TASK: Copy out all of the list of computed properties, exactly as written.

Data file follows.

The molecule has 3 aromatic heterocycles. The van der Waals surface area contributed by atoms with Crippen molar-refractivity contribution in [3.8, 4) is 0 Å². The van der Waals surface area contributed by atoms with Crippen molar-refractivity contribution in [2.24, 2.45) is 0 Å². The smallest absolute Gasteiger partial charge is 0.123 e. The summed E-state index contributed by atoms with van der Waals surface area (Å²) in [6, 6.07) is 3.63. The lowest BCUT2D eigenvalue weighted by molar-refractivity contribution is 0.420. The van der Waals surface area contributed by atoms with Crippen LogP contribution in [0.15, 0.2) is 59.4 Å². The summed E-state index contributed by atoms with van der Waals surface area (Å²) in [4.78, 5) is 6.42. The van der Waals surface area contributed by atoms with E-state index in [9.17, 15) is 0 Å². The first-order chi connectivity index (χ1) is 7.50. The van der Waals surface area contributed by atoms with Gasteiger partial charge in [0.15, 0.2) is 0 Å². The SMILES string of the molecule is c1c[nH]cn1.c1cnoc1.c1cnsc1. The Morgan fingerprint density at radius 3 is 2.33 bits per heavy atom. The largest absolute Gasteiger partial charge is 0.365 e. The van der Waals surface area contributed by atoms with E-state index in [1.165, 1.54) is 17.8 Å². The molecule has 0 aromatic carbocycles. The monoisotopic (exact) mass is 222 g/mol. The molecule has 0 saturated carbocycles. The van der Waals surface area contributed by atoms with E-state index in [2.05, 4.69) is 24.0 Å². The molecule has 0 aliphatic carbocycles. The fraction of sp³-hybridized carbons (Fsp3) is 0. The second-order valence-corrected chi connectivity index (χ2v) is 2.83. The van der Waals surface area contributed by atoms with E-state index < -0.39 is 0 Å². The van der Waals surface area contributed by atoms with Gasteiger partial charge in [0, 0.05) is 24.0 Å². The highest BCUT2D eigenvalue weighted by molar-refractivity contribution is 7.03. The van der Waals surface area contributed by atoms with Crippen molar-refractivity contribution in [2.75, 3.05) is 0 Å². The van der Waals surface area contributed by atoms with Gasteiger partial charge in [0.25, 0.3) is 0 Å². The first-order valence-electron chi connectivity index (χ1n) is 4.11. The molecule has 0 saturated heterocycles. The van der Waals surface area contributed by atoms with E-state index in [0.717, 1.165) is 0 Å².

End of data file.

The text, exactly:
The molecule has 3 aromatic heterocycles. The van der Waals surface area contributed by atoms with Crippen molar-refractivity contribution in [3.8, 4) is 0 Å². The van der Waals surface area contributed by atoms with Crippen molar-refractivity contribution in [2.24, 2.45) is 0 Å². The smallest absolute Gasteiger partial charge is 0.123 e. The summed E-state index contributed by atoms with van der Waals surface area (Å²) in [6, 6.07) is 3.63. The lowest BCUT2D eigenvalue weighted by molar-refractivity contribution is 0.420. The van der Waals surface area contributed by atoms with Crippen LogP contribution in [0.15, 0.2) is 59.4 Å². The summed E-state index contributed by atoms with van der Waals surface area (Å²) in [4.78, 5) is 6.42. The van der Waals surface area contributed by atoms with E-state index in [9.17, 15) is 0 Å². The first-order chi connectivity index (χ1) is 7.50. The van der Waals surface area contributed by atoms with Gasteiger partial charge in [0.15, 0.2) is 0 Å². The SMILES string of the molecule is c1c[nH]cn1.c1cnoc1.c1cnsc1. The Morgan fingerprint density at radius 3 is 2.33 bits per heavy atom. The largest absolute Gasteiger partial charge is 0.365 e. The van der Waals surface area contributed by atoms with E-state index in [1.165, 1.54) is 17.8 Å². The molecule has 0 aromatic carbocycles. The monoisotopic (exact) mass is 222 g/mol. The molecule has 0 saturated carbocycles. The van der Waals surface area contributed by atoms with E-state index in [2.05, 4.69) is 24.0 Å². The molecule has 0 aliphatic carbocycles. The fraction of sp³-hybridized carbons (Fsp3) is 0. The second-order valence-corrected chi connectivity index (χ2v) is 2.83. The van der Waals surface area contributed by atoms with E-state index < -0.39 is 0 Å². The van der Waals surface area contributed by atoms with Gasteiger partial charge in [0, 0.05) is 24.0 Å². The highest BCUT2D eigenvalue weighted by molar-refractivity contribution is 7.03. The van der Waals surface area contributed by atoms with Crippen molar-refractivity contribution in [2.75, 3.05) is 0 Å². The van der Waals surface area contributed by atoms with Gasteiger partial charge in [0.25, 0.3) is 0 Å². The first-order valence-electron chi connectivity index (χ1n) is 4.11. The molecule has 0 saturated heterocycles. The van der Waals surface area contributed by atoms with E-state index in [0.717, 1.165) is 0 Å².